Jess: “Christ. I found a lump last week. I went to the doctor, and he did a biopsy. I got the results back yesterday. Don’t tell Dad yet.”
Me: “Are you kidding me?”
Jess, now clearly exasperated with me: “I have breast cancer. I am scheduling surgery for next week, and I may need radiation or something. It’s not a big deal. So don’t get all emotional and stuff. I’ll end up with new boobs. Bigger ones, I hope.”
The blackness of dread and sadness squeezed my soul, my heart, my brain. As a nurse, I figured I had a good grasp on the possible consequences of the disease. I thought I understood the process and could help my patients through difficult situations. Help them make decisions about their health and well-being. Those arrogant beliefs were crushed during the few seconds when Jess said she had cancer.
At that moment I knew my preconceived idea of control over my life was a fallacy. I had carefully planned my education. Controlled my career path. Surrounded myself with successful, optimistic people. But slowly I began to understand that I was being moved, none too gently, to a new way of thinking and feeling.
Watching Jess, initially so blasé, go through her surgery and subsequent treatments tore at my soul. With a stage-four breast cancer diagnosis, she lost her job, her hair and almost her life. But she never stopped fighting. Through her anger and tears of grief and pain, she screamed victory. Slowly she crawled her way back to life, even though she echoed a death sentence almost daily.
“I have five years max,” she would say.
“I will die from this,” she kept telling me.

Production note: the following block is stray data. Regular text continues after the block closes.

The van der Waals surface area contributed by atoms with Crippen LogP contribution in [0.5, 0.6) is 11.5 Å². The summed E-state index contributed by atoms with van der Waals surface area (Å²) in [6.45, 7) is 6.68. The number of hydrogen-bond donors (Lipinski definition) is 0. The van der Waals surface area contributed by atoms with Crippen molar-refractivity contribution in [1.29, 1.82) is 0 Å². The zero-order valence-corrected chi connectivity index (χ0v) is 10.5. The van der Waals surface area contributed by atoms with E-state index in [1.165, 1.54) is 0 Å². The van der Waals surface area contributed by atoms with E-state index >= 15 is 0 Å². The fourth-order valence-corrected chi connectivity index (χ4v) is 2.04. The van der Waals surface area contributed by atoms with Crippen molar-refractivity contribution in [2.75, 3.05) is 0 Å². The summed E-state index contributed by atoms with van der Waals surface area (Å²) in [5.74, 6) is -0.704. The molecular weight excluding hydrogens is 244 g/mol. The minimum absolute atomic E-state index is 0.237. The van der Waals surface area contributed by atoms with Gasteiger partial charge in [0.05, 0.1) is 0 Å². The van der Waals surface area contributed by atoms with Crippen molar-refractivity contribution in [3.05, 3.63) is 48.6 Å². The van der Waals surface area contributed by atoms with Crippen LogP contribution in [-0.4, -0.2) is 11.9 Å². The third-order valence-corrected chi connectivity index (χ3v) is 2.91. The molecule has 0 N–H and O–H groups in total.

“I want to live,” she said one day. Staring at me in a way I had never seen before. It was a telling stare.
“So should you,” she said.
Jess showed me I was heading in the wrong direction, trying to control life rather than live it. All she wanted to do was ride her horse, play in the barn, watch the horses graze in the pasture and drink a beer. She fought the cancer with everything she had, but she still let life happen.
With that, fate thrust me through the looking glass, no longer content just having me see the reflection of what I was, but, instead, what I could be. I suffered no cuts or abrasions, but the landing was still painful.
I began to fear fate, even test her. But, like stroking a scared child’s hair, fate comforted me with soft nickers from the horses and rides into the sunset. Soon I, too, began to soak up sunsets, bathe in the color of the grass beneath my feet, smell of the clean, crisp morning air. As my thought processes changed, my path changed, too, perfectly in line with my fall from the proverbial pedestal.
Then, I took my cues from Jess. She steered clear of people or things that did not make her happy. She took chances. She made life worth living. It did not matter how much time she had left on this Earth; she was determined to enjoy it. And I followed suit, with her as a constant reminder to take a chance, to live life.
“I found another horse I want,” I said to her one day. “But I don’t know if I should take on another one.”
Jess laughed and oh, so eloquently said, “It makes you happy. Just buy the damn horse.”
Kelley Madick lives in Congress Township, Ohio, and is on the faculty at the School of Nursing at Kaplan University. She is the president of Classical Attraction Dressage Society, and owns and shows Arabian horses.